|Illustrator||William Pène du Bois|
|Publisher||Harper & Row|
William's Doll is a 1972 children's picture book by Charlotte Zolotow about a boy who wants a doll even though dolls typically are considered a toy only for girls. His father, uncomfortable with William's request, tries giving William toys the father considers more gender-appropriate, such as a basketball and a train set; while William enjoys these toys, he continues to ask for a doll. Eventually, the boy's grandmother fulfills the request, explaining to the father that William will use the doll to practice being a good father.
Zolotow has explained that although she is a feminist and appreciates that many feminists enjoyed the book's message, her inspiration was more from personal observations about her husband's early attempts to bond with the couple's son, Stephen, and about how men of the time period missed out on some of the pleasures of being closely involved with their children's development. She observed, for example, that by always exiting the room during diaper changes, her husband missed their son's first smile.
The book often is used in the United States for lessons on gender roles, stereotypes, or general anti-bias education. For example, the journal article "'William's Doll' Revisited" was on a study comparing reactions of fourth-grade students in 1975 and in 2000.
A song based on the story, with music by Mary Rodgers and lyrics by Sheldon Harnick, was included in the best-selling Free to Be... You and Me children's album and songbook in 1972, where it was sung by Alan Alda and Marlo Thomas. (This same song was sung by B. D. Wong at the Ms. Foundation's 15th Annual Gloria Awards ceremony in 2003, where Marlo Thomas and former Ms. Foundation president Letty Cottin Pogrebin received the Creative Philanthropy Award for the album's creation.)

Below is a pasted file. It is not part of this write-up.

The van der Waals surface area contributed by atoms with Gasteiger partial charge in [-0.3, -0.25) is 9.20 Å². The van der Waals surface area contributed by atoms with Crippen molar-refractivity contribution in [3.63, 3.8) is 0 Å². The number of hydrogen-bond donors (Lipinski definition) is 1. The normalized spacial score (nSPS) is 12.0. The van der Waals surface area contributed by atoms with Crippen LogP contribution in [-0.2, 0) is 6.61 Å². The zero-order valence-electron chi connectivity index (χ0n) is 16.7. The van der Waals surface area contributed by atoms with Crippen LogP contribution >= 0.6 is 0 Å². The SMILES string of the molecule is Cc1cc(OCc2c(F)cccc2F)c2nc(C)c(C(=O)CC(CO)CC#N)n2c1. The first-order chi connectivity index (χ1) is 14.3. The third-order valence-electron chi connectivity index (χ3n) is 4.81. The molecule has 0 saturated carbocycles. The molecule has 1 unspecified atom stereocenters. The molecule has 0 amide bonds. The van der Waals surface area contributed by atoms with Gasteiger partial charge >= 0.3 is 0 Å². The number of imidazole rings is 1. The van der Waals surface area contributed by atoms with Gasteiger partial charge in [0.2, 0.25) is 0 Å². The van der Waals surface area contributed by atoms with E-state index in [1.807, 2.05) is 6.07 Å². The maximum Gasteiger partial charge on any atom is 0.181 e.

|“||They wanted William's Doll cut, because it would turn every boy in the world into a homosexual — which isn't such a bad idea. And the other issue was "Parents Are People." Harry Belafonte sang the man part and I sang the female part, and we were walking down Fifth Avenue pushing baby buggies and ABC said it wouldn't play in the South. It looked like we were married. ... Thankfully, 'That Girl' was a hit on ABC at the time, so I had a little clout. Both things stayed in.||”|
—Marlo Thomas, Forward, May 28, 2004
William's Doll also became a 14-minute film in 1981. The 1981 film starred Craig Salles as William and was shot in Graceada Park in Modesto, California. In 2010, the producers of RiffTrax, formerly Mystery Science Theater 3000, released William's Doll . This was their "riff" of the aforementioned short.
- Charlotte Zolotow on the origins of William's Doll, charlottezolotow.com (retrieved June 1, 2007)
- Greever, Ellen A.; Austin, Patricia; Welhousen, Karyn (March 2000). "'William's Doll' Revisited" (PDF). Language Arts 77 (4): 324–30. ISSN 0360-9170. Retrieved July 31, 2012. Lay summary – Education Resources Information Center.
- "Yoko Ono Presents Award" (undated article, retrieved June 1, 2007)
- Majorie Ingall, "The East Village Mamele; Why 'Free to Be...' Still Kicks Butt," Forward, JCC Manhattan, May 28, 2004
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